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Re: Debian Installation on Ultra 30 (was Re: Updated Debian Ports installation images 2021-09-23)

Hi Adrian,

On 9/27/21 2:42 AM, John Paul Adrian Glaubitz wrote:
> Hello!
> On 9/26/21 07:34, Stan Johnson wrote:
>> Not knowing what the preferred size should be for a GRUB /boot
>> partition, I decided to let Guided Partioning use its defaults for
>> /dev/sda. As I recall, the partitioner warned that the number of
>> cylinders on the disk exceeded the maximum of 65536, but the creation of
>> filesystems and the rest of the installation proceeded anyway, without
>> any other noticeable errors.
>> The layout for /dev/sda is as follows:
>> # fdisk -l /dev/sda
>> Disk /dev/sda: 136.73 GiB, 146815737856 bytes, 286749488 sectors
>> Disk model: ST3146807LC
>> Geometry: 255 heads, 2 sectors/track, 37965 cylinders
>> Units: sectors of 1 * 512 = 512 bytes
>> Sector size (logical/physical): 512 bytes / 512 bytes
>> I/O size (minimum/optimal): 512 bytes / 512 bytes
>> Disklabel type: sun
>> Device         Start       End   Sectors   Size Id Type         Flags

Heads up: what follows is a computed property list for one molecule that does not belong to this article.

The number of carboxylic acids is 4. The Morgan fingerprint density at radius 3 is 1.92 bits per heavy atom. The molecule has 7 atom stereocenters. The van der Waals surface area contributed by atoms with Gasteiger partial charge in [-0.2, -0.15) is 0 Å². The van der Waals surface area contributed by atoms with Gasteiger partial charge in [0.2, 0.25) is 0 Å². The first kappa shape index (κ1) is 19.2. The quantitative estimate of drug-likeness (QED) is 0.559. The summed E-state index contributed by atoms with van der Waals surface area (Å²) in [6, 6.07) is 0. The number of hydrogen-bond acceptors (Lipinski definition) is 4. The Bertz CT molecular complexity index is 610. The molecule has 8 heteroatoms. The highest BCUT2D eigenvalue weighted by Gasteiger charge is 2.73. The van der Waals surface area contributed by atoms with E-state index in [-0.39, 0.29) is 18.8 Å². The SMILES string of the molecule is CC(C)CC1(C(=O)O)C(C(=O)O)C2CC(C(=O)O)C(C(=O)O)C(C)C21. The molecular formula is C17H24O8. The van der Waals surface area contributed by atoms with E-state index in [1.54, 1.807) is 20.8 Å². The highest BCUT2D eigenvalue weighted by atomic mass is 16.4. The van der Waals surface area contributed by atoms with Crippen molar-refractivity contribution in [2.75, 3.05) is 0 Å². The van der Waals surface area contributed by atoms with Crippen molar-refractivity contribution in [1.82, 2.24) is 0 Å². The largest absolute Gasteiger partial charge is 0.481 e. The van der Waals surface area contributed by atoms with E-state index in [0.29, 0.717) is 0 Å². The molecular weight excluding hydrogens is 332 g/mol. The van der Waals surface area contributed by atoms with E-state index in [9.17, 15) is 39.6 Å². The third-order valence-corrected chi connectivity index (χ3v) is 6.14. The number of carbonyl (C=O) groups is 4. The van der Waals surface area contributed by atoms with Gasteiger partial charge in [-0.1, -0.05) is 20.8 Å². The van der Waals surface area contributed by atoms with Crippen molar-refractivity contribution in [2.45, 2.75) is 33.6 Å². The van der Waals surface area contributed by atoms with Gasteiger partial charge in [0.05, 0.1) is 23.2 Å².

>> /dev/sda1          0   1000109   1000110 488.3M  1 Boot
>> /dev/sda2    1000110 284748299 283748190 135.3G 83 Linux native
>> /dev/sda3          0 286749029 286749030 136.7G  5 Whole disk
>> /dev/sda4  284748300 286749029   2000730 976.9M 82 Linux swap
>> -> Question 1: If I don't plan to install Solaris, is it safe to remove
>> the "Whole disk" partition (/dev/sda3)?
> I think so.

Yes, I've confirmed this in testing.

>> -> Question 2: What is the best size for /boot (/dev/sda1)? After
>> installation, the /boot partition had only about 57 MB of files.
> It should be at least 150 MB as you can easily run out of disk space
> there when multiple kernels are installed. You can also live with 100 MB
> or less, but then you always need to make sure to purge old kernels
> before installing a new one.
> I have often run into the situation that I ran out of disk space when
> /boot was small, so we eventually decided to raise the minimum size
> for automatic partitioning.

Thanks.  I've also confirmed that the Boot partition doesn't have to be
mounted as /boot (see my reply to Hermann Lauer).  But it can be, and in
that case, it would need to be large enough to hold all of the kernels
that may be needed.